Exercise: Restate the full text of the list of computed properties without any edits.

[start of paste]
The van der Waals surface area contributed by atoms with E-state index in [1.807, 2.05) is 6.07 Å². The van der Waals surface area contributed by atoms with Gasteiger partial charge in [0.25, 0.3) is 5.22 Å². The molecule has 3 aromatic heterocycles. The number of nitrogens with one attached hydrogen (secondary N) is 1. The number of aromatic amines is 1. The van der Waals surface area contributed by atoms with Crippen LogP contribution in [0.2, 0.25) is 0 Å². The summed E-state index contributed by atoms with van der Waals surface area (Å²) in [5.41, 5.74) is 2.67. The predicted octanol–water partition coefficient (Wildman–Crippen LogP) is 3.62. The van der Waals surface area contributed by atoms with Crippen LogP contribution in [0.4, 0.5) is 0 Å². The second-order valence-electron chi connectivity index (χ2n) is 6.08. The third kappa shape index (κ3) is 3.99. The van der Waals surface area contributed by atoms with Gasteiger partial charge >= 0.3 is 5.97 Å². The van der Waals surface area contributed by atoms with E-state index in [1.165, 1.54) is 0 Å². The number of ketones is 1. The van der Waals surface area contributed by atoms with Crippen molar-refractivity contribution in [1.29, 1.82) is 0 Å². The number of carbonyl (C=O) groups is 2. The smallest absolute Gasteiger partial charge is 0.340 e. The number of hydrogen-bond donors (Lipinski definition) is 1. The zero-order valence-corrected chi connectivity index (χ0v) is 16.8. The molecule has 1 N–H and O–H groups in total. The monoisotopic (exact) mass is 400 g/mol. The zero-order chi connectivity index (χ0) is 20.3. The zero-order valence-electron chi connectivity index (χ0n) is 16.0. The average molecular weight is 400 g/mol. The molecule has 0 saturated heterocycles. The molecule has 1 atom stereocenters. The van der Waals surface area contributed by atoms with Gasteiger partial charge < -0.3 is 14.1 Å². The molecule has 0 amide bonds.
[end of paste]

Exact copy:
The van der Waals surface area contributed by atoms with E-state index in [1.807, 2.05) is 6.07 Å². The van der Waals surface area contributed by atoms with Gasteiger partial charge in [0.25, 0.3) is 5.22 Å². The molecule has 3 aromatic heterocycles. The number of nitrogens with one attached hydrogen (secondary N) is 1. The number of aromatic amines is 1. The van der Waals surface area contributed by atoms with Crippen LogP contribution in [0.2, 0.25) is 0 Å². The summed E-state index contributed by atoms with van der Waals surface area (Å²) in [5.41, 5.74) is 2.67. The predicted octanol–water partition coefficient (Wildman–Crippen LogP) is 3.62. The van der Waals surface area contributed by atoms with Crippen LogP contribution in [0.4, 0.5) is 0 Å². The second-order valence-electron chi connectivity index (χ2n) is 6.08. The third kappa shape index (κ3) is 3.99. The van der Waals surface area contributed by atoms with Gasteiger partial charge >= 0.3 is 5.97 Å². The van der Waals surface area contributed by atoms with E-state index in [1.165, 1.54) is 0 Å². The number of ketones is 1. The van der Waals surface area contributed by atoms with Crippen molar-refractivity contribution in [1.29, 1.82) is 0 Å². The number of carbonyl (C=O) groups is 2. The smallest absolute Gasteiger partial charge is 0.340 e. The number of hydrogen-bond donors (Lipinski definition) is 1. The zero-order valence-corrected chi connectivity index (χ0v) is 16.8. The molecule has 1 N–H and O–H groups in total. The monoisotopic (exact) mass is 400 g/mol. The zero-order chi connectivity index (χ0) is 20.3. The zero-order valence-electron chi connectivity index (χ0n) is 16.0. The average molecular weight is 400 g/mol. The molecule has 0 saturated heterocycles. The molecule has 1 atom stereocenters. The van der Waals surface area contributed by atoms with Gasteiger partial charge < -0.3 is 14.1 Å². The molecule has 0 amide bonds.